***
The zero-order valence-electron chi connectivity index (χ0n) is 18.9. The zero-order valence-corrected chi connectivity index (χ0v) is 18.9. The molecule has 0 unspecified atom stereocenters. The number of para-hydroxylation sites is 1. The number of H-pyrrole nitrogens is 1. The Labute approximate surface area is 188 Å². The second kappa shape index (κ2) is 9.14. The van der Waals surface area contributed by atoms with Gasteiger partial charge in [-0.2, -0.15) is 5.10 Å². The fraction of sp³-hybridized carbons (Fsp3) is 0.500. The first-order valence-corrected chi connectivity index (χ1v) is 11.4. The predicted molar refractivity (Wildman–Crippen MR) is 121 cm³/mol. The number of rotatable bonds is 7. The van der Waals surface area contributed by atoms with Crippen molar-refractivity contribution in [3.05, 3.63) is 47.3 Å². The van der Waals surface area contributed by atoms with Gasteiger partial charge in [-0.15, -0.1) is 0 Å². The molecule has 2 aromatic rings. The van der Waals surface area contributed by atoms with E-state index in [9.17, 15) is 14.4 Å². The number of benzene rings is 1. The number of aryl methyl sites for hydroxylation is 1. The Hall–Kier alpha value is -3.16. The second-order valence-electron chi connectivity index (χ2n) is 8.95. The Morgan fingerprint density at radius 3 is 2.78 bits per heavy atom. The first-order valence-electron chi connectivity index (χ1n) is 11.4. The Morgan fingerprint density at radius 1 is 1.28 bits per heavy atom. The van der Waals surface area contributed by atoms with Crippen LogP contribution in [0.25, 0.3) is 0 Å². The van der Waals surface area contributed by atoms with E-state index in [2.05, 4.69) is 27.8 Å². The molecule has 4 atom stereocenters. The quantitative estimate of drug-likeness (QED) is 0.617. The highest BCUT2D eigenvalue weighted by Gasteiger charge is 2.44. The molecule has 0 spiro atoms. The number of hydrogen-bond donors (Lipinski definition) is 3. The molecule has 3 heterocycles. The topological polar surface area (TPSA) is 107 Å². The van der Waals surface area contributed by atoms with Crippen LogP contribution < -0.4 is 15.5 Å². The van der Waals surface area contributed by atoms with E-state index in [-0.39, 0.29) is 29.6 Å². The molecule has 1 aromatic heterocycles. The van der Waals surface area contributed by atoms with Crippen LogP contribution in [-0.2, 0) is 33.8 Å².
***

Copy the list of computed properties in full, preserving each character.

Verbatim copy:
The zero-order valence-electron chi connectivity index (χ0n) is 18.9. The zero-order valence-corrected chi connectivity index (χ0v) is 18.9. The molecule has 0 unspecified atom stereocenters. The number of para-hydroxylation sites is 1. The number of H-pyrrole nitrogens is 1. The Labute approximate surface area is 188 Å². The second kappa shape index (κ2) is 9.14. The van der Waals surface area contributed by atoms with Gasteiger partial charge in [-0.2, -0.15) is 5.10 Å². The fraction of sp³-hybridized carbons (Fsp3) is 0.500. The first-order valence-corrected chi connectivity index (χ1v) is 11.4. The predicted molar refractivity (Wildman–Crippen MR) is 121 cm³/mol. The number of rotatable bonds is 7. The van der Waals surface area contributed by atoms with Crippen molar-refractivity contribution in [3.05, 3.63) is 47.3 Å². The van der Waals surface area contributed by atoms with Gasteiger partial charge in [-0.15, -0.1) is 0 Å². The molecule has 2 aromatic rings. The van der Waals surface area contributed by atoms with E-state index in [9.17, 15) is 14.4 Å². The number of benzene rings is 1. The number of aryl methyl sites for hydroxylation is 1. The Hall–Kier alpha value is -3.16. The second-order valence-electron chi connectivity index (χ2n) is 8.95. The Morgan fingerprint density at radius 3 is 2.78 bits per heavy atom. The first-order valence-electron chi connectivity index (χ1n) is 11.4. The Morgan fingerprint density at radius 1 is 1.28 bits per heavy atom. The van der Waals surface area contributed by atoms with Crippen LogP contribution in [0.25, 0.3) is 0 Å². The van der Waals surface area contributed by atoms with E-state index in [2.05, 4.69) is 27.8 Å². The molecule has 4 atom stereocenters. The quantitative estimate of drug-likeness (QED) is 0.617. The highest BCUT2D eigenvalue weighted by Gasteiger charge is 2.44. The molecule has 0 spiro atoms. The number of hydrogen-bond donors (Lipinski definition) is 3. The molecule has 3 heterocycles. The topological polar surface area (TPSA) is 107 Å². The van der Waals surface area contributed by atoms with Crippen LogP contribution < -0.4 is 15.5 Å². The van der Waals surface area contributed by atoms with E-state index in [-0.39, 0.29) is 29.6 Å². The molecule has 1 aromatic heterocycles. The van der Waals surface area contributed by atoms with Crippen LogP contribution in [-0.2, 0) is 33.8 Å².